On March 6th The Bank of Canada (BoC) held the line on the Overnight Rate which drives the Banks’ Prime Rates. The direction the BoC decides to take with rates is a direct reflection of today’s economic state; a threat of a recession or other industry-related downturn will prompt it to cut its rate in efforts to encourage liquid borrowing and stimulate the economy. Read more here
I believe it is quite possible we will see that happen later in 2019, as the Canadian economy continues its slide, suffering from softer consumer spending, an under-performing housing market, and lower-than-expected exports and business investment.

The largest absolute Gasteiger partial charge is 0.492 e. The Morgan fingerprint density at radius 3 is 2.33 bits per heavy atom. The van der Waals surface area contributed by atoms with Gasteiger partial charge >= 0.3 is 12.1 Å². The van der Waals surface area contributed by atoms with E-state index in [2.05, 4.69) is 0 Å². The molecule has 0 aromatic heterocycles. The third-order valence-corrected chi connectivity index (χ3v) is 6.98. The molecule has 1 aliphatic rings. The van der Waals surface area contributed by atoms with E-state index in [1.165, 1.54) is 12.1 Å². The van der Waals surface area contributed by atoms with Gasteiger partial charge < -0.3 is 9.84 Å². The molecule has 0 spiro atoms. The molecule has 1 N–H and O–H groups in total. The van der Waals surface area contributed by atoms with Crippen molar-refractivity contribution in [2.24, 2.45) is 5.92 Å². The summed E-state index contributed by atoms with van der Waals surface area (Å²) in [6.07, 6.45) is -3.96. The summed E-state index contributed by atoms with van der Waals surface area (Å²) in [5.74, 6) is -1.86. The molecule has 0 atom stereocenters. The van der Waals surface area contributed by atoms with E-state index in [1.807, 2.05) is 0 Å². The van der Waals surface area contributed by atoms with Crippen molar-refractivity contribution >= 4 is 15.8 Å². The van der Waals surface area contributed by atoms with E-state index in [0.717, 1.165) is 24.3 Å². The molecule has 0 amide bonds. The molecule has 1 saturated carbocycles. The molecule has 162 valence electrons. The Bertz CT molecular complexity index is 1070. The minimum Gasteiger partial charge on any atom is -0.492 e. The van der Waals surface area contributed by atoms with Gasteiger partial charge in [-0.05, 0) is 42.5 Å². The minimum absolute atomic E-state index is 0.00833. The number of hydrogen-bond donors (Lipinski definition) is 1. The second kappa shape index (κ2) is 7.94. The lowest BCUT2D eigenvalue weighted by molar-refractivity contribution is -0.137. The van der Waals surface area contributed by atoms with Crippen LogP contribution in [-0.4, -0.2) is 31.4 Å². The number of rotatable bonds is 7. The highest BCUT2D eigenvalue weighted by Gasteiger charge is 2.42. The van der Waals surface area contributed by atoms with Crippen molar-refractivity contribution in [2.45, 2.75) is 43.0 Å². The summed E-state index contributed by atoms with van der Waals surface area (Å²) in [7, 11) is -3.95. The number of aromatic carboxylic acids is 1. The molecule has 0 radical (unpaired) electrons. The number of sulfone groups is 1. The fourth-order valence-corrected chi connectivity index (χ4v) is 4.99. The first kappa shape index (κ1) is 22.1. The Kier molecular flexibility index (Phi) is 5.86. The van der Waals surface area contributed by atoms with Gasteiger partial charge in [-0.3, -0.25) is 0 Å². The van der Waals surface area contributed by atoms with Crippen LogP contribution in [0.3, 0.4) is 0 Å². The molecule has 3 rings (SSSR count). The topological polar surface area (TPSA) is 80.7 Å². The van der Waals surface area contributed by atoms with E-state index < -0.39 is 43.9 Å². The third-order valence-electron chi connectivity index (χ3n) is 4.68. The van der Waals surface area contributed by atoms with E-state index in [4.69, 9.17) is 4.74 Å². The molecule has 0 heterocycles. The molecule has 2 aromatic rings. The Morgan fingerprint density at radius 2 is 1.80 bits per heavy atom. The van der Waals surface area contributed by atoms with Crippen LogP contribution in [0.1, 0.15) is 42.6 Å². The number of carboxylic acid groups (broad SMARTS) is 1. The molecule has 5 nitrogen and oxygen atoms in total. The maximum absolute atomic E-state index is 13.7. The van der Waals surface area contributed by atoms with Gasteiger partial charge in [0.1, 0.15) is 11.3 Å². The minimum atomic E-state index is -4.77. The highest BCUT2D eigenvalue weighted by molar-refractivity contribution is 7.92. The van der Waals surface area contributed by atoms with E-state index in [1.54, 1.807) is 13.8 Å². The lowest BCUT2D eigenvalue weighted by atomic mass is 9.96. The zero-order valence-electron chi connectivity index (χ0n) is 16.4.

Capital Economics, a London-based research consultancy notes the recent tone from senior officials signals the bank is set to sideline plans to raise the trend-setting rate to its neutral range, between 2.5 and 3.5 per cent. ““It’s not hard to see why officials are concerned,” Brown wrote in a research note. “The available data suggest that GDP fell for the second month running in December, by 0.1 per cent. Worse still, that weakness appears to have been broad-based.”
This is good news for borrowers.